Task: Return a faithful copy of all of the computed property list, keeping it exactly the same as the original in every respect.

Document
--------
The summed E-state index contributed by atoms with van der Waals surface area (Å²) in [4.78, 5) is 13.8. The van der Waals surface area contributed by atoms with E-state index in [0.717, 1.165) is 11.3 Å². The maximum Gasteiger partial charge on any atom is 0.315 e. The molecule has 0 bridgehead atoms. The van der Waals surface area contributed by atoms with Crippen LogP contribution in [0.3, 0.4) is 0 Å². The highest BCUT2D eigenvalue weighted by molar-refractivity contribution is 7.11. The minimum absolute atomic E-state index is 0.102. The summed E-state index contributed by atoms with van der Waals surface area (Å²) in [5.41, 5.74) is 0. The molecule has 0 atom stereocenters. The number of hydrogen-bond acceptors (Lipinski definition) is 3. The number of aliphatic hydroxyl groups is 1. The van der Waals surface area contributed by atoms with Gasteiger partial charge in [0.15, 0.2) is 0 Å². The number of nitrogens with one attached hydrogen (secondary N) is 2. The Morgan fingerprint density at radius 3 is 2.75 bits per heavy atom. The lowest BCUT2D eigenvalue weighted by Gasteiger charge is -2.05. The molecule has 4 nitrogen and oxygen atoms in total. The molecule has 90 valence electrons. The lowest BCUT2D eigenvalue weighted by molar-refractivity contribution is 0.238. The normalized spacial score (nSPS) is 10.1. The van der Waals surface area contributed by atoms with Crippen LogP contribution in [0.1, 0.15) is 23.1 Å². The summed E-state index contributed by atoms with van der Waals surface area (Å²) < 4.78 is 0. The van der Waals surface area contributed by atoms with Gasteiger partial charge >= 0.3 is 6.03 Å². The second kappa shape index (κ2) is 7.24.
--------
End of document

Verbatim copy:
The summed E-state index contributed by atoms with van der Waals surface area (Å²) in [4.78, 5) is 13.8. The van der Waals surface area contributed by atoms with E-state index in [0.717, 1.165) is 11.3 Å². The maximum Gasteiger partial charge on any atom is 0.315 e. The molecule has 0 bridgehead atoms. The van der Waals surface area contributed by atoms with Crippen LogP contribution in [0.3, 0.4) is 0 Å². The highest BCUT2D eigenvalue weighted by molar-refractivity contribution is 7.11. The minimum absolute atomic E-state index is 0.102. The summed E-state index contributed by atoms with van der Waals surface area (Å²) in [5.41, 5.74) is 0. The molecule has 0 atom stereocenters. The number of hydrogen-bond acceptors (Lipinski definition) is 3. The number of aliphatic hydroxyl groups is 1. The van der Waals surface area contributed by atoms with Gasteiger partial charge in [0.15, 0.2) is 0 Å². The number of nitrogens with one attached hydrogen (secondary N) is 2. The Morgan fingerprint density at radius 3 is 2.75 bits per heavy atom. The lowest BCUT2D eigenvalue weighted by Gasteiger charge is -2.05. The molecule has 4 nitrogen and oxygen atoms in total. The molecule has 90 valence electrons. The lowest BCUT2D eigenvalue weighted by molar-refractivity contribution is 0.238. The normalized spacial score (nSPS) is 10.1. The van der Waals surface area contributed by atoms with Crippen LogP contribution in [0.1, 0.15) is 23.1 Å². The summed E-state index contributed by atoms with van der Waals surface area (Å²) < 4.78 is 0. The van der Waals surface area contributed by atoms with Gasteiger partial charge >= 0.3 is 6.03 Å². The second kappa shape index (κ2) is 7.24.